UPS demonstrates on what is known as internal labor orientation, focusing on long career-building within an organization and human resource practices that are aimed at building loyalty and commitment through a sense of stability and security. This long-term approach offers significant strategic benefits such as the ability to develop needed professionals and being able to forecast skills and capabilities that would be available in the employee pool in the future. There are also numerous cost-saving benefits internal orientations as expenses for recruitment are reduced (Stewart & Brown, 2019). As with the case of UPS, the strategic human resource practices contribute to strong interactions and relationships within the company, indirectly influencing coordination and cooperation that typically takes years for teams in a regular company to achieve. When that is applied on the global scale of UPS, in an industry where tight-knit collaboration is crucial to maintain efficiency of a time-sensitive service – the added value of internal orientation practices cannot be understated.

Workplace Culture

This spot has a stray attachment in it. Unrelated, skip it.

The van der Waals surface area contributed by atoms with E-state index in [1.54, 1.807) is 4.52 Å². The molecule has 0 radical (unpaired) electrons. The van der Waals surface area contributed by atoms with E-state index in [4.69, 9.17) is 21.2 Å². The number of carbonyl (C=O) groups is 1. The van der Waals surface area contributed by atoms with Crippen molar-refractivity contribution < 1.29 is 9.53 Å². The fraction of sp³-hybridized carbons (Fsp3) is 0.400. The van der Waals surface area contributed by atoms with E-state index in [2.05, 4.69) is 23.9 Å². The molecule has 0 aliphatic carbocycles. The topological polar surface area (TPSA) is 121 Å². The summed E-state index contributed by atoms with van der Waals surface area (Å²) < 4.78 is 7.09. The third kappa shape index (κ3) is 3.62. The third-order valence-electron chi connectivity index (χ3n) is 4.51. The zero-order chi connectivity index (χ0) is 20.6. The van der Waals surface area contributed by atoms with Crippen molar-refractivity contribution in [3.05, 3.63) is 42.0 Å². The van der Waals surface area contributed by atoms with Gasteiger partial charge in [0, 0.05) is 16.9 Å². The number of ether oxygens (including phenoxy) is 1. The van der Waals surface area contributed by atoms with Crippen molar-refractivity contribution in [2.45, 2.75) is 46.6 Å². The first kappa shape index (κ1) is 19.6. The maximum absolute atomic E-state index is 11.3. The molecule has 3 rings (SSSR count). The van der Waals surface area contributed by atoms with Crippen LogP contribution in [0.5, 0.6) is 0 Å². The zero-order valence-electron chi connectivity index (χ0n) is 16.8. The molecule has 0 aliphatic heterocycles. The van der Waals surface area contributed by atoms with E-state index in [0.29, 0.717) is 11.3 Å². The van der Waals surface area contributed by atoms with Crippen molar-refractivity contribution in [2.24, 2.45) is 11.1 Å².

As mentioned earlier, the practices contribute to organizational loyalty and collaboration. As a result, the company culture evolves to be more cohesive and tight-knit. Internal practices, which have become almost a ritual for UPS, such as the Prework Communications Meeting (PCM) are an example of the impact of the HR practices on culture. First, employees are introduced to the tradition and taught company values starting with their entry to the UPS workforce. Secondly, managers who are promoted from within, often themselves starting as drivers, loading dock workers or some other entry-level position have a greater understanding of the needs of their employees. There is a communication policy in place that encourages face-to-face meeting and despite the company spending hundreds of millions on training and development of company values as well as potential lost productivity, the culture within fosters openness, understanding, compassion, and teamwork (Soupata, 2001).